4. ^ Connolly GC, Safadjou S, Chen R, Nduaguba A, Dunne R, Khorana AA et al.: Diabetes mellitus is associated with the presence of metastatic spread at disease presentation in hepatocellular carcinoma. Cancer Invest 2012, 30: 698-702.

  5. ^ Weng CJ, Hsieh YH, Tsai CM, Chu YH, Ueng KC, Liu YF et al.: Relationship of insulin-like growth factors system gene polymorphisms with the susceptibility and pathological development of hepatocellular carcinoma. Ann Surg Oncol 2010, 17: 1808-1815.

  6. ^ Chen CL, Yang HI, Yang WS, Liu CJ, Chen PJ, You SL et al.: Metabolic factors and risk of hepatocellular carcinoma by chronic hepatitis B/C infection: a follow-up study in Taiwan. Gastroenterology 2008, 135: 111-121.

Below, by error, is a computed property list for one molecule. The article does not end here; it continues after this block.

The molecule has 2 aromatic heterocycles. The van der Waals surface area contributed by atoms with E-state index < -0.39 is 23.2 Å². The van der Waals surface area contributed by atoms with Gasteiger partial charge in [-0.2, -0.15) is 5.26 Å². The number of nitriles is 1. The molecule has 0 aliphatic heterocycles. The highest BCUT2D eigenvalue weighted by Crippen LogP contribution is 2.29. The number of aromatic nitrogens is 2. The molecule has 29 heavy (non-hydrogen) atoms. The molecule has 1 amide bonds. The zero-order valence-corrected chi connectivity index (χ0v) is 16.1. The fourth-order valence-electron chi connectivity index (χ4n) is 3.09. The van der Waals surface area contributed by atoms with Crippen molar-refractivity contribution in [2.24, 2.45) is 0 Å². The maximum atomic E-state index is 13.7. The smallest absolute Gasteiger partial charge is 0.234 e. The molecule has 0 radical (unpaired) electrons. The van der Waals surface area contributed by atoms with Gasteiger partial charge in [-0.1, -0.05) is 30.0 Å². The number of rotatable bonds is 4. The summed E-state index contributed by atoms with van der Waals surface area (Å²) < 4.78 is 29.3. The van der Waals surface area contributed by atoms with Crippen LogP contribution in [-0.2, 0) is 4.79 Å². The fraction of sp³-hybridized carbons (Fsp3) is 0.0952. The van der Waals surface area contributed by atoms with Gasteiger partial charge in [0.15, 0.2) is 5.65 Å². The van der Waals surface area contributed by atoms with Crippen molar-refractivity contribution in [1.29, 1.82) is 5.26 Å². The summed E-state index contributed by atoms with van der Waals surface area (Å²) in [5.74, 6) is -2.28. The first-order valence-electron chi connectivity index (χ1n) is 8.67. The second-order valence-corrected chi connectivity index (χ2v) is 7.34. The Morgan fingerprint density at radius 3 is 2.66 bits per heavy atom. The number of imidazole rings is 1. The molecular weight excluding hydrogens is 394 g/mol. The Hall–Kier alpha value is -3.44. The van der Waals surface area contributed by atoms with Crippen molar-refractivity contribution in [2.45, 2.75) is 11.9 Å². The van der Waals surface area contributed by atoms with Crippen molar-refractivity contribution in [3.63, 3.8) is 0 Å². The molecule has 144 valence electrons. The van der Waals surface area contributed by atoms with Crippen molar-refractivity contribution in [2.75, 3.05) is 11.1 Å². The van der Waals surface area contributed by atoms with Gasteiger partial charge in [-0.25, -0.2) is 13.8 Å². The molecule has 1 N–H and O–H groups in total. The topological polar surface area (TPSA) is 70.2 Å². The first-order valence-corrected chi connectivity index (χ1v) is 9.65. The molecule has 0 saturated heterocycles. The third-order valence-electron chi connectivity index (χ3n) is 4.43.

7. ^ Hart CL, Morrison DS, Batty GD, Mitchell RJ, Davey SG: Effect of body mass index and alcohol consumption on liver disease: analysis of data from two prospective cohort studies. BMJ 2010, 340: c1240.

  8. ^ McGlynn KA, Quraishi S, Welzel TM, Davila JA, El-Serag HB, Grabaud BI. Attributable risks for hepatocellular carcinoma in the United States. Cancer Research2010, 70:[8 (Supplement)]: Abstract 1816.

  9. ^ Larsson SC, Wolk A: Overweight, obesity and risk of liver cancer: a meta-analysis of cohort studies. Br J Cancer 2007, 97: 1005-1008.

  10. ^ Baliunas DO, Taylor BJ, Irving H, Roerecke M, Patra J, Mohapatra S et al.: Alcohol as a risk factor for type 2 diabetes: A systematic review and meta-analysis. Diabetes Care 2009, 32: 2123-2132.

  11. ^ Hsing AW, McLaughlin JK, Hrubec Z, Blot WJ, Fraumeni JF, Jr.: Cigarette smoking and liver cancer among US veterans. Cancer Causes Control 1990, 1: 217-221.

  12. ^ Perz JF, Armstrong GL, Farrington LA, Hutin YJ, Bell BP: The contributions of hepatitis B virus and hepatitis C virus infections to cirrhosis and primary liver cancer worldwide. J Hepatol 2006, 45: 529-538.